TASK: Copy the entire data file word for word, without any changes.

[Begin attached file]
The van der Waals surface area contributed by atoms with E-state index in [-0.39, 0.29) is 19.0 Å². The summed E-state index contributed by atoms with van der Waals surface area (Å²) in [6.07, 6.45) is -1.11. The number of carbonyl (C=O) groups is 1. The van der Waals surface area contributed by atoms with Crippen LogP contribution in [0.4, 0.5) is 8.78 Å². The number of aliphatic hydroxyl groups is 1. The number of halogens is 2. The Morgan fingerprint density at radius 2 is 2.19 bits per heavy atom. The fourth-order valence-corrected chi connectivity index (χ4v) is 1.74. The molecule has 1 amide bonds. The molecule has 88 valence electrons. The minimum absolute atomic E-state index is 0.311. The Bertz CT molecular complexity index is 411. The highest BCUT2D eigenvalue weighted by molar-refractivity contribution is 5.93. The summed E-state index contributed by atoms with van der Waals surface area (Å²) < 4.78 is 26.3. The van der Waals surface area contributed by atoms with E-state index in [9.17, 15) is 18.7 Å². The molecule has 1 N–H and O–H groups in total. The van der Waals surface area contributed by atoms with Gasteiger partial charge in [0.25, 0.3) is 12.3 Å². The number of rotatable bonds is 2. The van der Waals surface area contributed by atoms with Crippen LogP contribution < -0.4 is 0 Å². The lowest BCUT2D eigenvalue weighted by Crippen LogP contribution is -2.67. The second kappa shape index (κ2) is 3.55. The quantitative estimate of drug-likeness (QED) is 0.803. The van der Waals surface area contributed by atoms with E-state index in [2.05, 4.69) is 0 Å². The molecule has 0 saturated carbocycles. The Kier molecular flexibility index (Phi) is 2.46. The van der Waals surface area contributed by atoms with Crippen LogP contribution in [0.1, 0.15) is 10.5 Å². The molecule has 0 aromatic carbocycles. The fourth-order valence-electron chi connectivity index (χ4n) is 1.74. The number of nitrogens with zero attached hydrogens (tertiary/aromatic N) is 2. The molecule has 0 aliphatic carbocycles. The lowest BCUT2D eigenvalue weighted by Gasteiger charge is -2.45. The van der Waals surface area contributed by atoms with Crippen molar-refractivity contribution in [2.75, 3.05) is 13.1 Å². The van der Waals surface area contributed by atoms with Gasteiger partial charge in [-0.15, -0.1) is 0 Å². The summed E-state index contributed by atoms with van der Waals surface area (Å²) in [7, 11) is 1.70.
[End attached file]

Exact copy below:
The van der Waals surface area contributed by atoms with E-state index in [-0.39, 0.29) is 19.0 Å². The summed E-state index contributed by atoms with van der Waals surface area (Å²) in [6.07, 6.45) is -1.11. The number of carbonyl (C=O) groups is 1. The van der Waals surface area contributed by atoms with Crippen LogP contribution in [0.4, 0.5) is 8.78 Å². The number of aliphatic hydroxyl groups is 1. The number of halogens is 2. The Morgan fingerprint density at radius 2 is 2.19 bits per heavy atom. The fourth-order valence-corrected chi connectivity index (χ4v) is 1.74. The molecule has 1 amide bonds. The molecule has 88 valence electrons. The minimum absolute atomic E-state index is 0.311. The Bertz CT molecular complexity index is 411. The highest BCUT2D eigenvalue weighted by molar-refractivity contribution is 5.93. The summed E-state index contributed by atoms with van der Waals surface area (Å²) < 4.78 is 26.3. The van der Waals surface area contributed by atoms with E-state index in [9.17, 15) is 18.7 Å². The molecule has 1 N–H and O–H groups in total. The van der Waals surface area contributed by atoms with Gasteiger partial charge in [0.25, 0.3) is 12.3 Å². The number of rotatable bonds is 2. The van der Waals surface area contributed by atoms with Crippen LogP contribution < -0.4 is 0 Å². The lowest BCUT2D eigenvalue weighted by Crippen LogP contribution is -2.67. The second kappa shape index (κ2) is 3.55. The quantitative estimate of drug-likeness (QED) is 0.803. The van der Waals surface area contributed by atoms with E-state index in [2.05, 4.69) is 0 Å². The molecule has 0 saturated carbocycles. The Kier molecular flexibility index (Phi) is 2.46. The van der Waals surface area contributed by atoms with Crippen LogP contribution in [0.1, 0.15) is 10.5 Å². The molecule has 0 aromatic carbocycles. The fourth-order valence-electron chi connectivity index (χ4n) is 1.74. The number of nitrogens with zero attached hydrogens (tertiary/aromatic N) is 2. The molecule has 0 aliphatic carbocycles. The lowest BCUT2D eigenvalue weighted by Gasteiger charge is -2.45. The van der Waals surface area contributed by atoms with Crippen molar-refractivity contribution in [2.75, 3.05) is 13.1 Å². The van der Waals surface area contributed by atoms with Gasteiger partial charge in [-0.15, -0.1) is 0 Å². The summed E-state index contributed by atoms with van der Waals surface area (Å²) in [7, 11) is 1.70.